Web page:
request_creation_time string,
    actions_executed string,
    redirect_url string,
    lambda_error_reason string,
    target_port_list string,
    target_status_code_list string,
    classification string,
    classification_reason string
)

ROW FORMAT SERDE 'org.apache.hadoop.hive.serde2.RegexSerDe'
WITH SERDEPROPERTIES (
    'serialization.format' = '1', 'input.regex' = '([^ ]*) ([^ ]*) ([^ ]*) ([^ ]*):([0-9]*) ([^ ]*)[:-]([0-9]*) ([-.0-9]*) ([-.0-9]*) ([-.0-9]*) (|[-0-9]*) (-|[-0-9]*) ([-0-9]*) ([-0-9]*) \"([^ ]*) (.*) (- |[^ ]*)\" \"([^\"]*)\" ([A-Z0-9-_]+) ([A-Za-z0-9.-]*) ([^ ]*) \"([^\"]*)\" \"([^\"]*)\" \"([^\"]*)\" ([-.0-9]*) ([^ ]*) \"([^\"]*)\" \"([^\"]*)\" \"([^ ]*)\" \"([^\s]+?)\" \"([^\s]+)\" \"([^ ]*)\" \"([^ ]*)\"'
) LOCATION 's3://${bucket_name}/AWSLogs/${aws_account_id}/elasticloadbalancing/${region_slug}';

From here, no further configuration is needed! At this point, you can begin writing SQL against your service logs. There are many choices you could make to have those queries run faster and be less expensive, but let’s work on an applied example with a small dataset before diving into questions of performance and optimization.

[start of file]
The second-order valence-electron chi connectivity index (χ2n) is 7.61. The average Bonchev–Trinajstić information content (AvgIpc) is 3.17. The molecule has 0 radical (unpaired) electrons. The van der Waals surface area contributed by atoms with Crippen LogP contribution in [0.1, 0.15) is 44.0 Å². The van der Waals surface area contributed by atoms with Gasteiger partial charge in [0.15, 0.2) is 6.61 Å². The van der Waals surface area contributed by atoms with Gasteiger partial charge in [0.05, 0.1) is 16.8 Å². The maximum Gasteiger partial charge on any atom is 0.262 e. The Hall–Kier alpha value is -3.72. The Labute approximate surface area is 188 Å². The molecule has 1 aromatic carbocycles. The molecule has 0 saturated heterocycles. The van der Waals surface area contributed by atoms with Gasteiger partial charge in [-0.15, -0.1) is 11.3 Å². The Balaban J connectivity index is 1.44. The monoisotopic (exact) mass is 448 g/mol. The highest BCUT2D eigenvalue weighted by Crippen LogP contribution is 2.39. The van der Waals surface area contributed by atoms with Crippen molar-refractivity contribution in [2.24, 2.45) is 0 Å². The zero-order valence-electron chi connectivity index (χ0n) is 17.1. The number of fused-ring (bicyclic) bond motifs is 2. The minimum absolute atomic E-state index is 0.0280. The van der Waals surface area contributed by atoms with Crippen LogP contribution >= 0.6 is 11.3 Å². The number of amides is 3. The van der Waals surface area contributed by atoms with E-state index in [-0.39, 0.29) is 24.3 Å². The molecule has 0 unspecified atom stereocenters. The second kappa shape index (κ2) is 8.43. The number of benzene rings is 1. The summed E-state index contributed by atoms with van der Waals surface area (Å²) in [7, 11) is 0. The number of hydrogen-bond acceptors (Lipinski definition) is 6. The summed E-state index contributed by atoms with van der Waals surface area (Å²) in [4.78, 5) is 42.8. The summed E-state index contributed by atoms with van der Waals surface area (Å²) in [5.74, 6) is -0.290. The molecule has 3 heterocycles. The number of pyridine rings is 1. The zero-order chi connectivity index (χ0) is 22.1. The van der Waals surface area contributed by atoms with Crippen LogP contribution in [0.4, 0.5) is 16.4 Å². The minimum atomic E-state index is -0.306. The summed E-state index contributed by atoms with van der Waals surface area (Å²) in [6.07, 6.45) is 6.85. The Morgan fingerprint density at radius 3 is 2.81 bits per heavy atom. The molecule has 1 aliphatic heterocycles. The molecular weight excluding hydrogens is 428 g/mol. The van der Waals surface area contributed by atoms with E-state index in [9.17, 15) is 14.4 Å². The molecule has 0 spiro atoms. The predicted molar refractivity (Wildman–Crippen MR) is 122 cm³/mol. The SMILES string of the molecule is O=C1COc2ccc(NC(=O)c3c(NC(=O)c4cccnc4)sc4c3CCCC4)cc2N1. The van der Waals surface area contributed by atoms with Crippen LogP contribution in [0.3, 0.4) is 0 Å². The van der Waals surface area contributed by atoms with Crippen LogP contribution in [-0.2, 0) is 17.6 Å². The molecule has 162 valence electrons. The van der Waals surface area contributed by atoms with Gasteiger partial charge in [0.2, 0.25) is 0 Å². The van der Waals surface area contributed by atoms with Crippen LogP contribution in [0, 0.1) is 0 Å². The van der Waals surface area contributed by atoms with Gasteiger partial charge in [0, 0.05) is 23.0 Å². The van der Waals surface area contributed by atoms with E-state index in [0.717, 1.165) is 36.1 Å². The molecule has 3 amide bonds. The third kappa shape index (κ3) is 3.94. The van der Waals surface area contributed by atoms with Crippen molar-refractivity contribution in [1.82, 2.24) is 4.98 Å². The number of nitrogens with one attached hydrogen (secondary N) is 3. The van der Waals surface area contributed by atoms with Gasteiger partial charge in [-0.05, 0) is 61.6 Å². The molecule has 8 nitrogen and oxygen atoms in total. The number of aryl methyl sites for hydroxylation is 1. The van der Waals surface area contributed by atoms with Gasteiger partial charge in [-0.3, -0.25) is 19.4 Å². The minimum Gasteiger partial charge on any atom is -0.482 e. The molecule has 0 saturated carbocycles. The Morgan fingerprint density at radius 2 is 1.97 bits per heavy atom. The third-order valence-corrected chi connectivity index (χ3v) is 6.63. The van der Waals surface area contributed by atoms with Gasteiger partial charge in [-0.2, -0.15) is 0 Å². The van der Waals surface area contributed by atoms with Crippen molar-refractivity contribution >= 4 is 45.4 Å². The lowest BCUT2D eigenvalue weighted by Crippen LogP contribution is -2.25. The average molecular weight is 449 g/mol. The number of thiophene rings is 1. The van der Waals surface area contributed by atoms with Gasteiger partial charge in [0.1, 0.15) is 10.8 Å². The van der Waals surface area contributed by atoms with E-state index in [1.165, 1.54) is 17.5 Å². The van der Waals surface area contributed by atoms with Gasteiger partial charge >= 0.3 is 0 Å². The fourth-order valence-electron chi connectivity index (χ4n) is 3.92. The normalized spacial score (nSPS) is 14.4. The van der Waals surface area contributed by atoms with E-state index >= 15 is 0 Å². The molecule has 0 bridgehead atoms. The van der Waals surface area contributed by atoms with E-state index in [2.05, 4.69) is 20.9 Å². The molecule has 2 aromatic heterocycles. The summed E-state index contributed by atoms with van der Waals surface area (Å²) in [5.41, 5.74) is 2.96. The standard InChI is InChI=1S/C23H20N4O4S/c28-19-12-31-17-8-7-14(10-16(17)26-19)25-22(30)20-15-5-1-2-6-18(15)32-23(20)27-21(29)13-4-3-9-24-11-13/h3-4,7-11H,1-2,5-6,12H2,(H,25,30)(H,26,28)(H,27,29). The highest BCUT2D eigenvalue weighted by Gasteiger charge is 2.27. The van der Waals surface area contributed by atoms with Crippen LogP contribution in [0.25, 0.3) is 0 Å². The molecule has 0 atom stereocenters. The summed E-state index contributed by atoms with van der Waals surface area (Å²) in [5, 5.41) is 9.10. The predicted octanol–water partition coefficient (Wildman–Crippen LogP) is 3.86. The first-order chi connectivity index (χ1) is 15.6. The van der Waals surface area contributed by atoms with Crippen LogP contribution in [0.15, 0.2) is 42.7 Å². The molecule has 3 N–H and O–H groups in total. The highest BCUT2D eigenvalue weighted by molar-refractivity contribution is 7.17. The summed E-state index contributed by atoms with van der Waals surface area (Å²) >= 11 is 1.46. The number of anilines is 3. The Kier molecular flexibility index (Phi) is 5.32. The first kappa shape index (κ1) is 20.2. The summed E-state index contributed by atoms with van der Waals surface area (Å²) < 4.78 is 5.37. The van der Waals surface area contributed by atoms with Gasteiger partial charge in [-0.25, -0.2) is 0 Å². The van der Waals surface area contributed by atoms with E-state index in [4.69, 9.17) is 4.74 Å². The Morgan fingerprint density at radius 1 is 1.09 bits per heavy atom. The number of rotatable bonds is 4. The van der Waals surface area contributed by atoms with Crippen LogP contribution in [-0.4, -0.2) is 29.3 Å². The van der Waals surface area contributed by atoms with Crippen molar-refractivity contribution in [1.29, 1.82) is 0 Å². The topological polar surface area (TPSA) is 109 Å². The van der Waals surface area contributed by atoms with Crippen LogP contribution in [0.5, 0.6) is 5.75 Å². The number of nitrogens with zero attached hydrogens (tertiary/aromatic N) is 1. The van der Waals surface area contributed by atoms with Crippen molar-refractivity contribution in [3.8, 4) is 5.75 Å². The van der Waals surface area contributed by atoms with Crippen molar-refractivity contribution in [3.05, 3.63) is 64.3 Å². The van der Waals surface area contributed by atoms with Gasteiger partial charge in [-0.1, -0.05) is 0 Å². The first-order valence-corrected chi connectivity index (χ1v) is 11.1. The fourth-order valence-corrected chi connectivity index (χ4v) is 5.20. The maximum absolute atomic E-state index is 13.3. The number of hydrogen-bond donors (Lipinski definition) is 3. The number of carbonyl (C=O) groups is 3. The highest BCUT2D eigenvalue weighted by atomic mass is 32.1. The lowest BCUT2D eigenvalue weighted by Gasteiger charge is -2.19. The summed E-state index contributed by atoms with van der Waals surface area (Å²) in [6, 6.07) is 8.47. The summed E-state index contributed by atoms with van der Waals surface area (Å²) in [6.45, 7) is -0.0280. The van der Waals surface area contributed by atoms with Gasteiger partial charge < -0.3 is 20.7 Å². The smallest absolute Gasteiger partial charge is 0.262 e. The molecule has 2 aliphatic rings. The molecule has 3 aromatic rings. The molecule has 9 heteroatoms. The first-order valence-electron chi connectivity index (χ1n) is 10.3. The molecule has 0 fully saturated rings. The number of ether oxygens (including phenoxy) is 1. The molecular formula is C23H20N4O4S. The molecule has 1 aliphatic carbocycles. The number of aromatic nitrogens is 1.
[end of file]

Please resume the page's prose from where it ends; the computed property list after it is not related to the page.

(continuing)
Debugging a Sample Incident

Now that we have a table that contains a log of all requests to the load balancer, we can start to develop hypotheses around our service’s performance. For example, we may want to know if all application hosts are serving responses with similar latency. Using the query below, we calculate the average response time by host within the last 15 minutes.

At steady-state, it seems that they’re roughly equal. Let’s say a developer accidentally pushes a configuration that causes the response time of the application to spike. Looking at only the ALB dashboard, we can observe the change in performance, but we can’t see any additional details about the incident.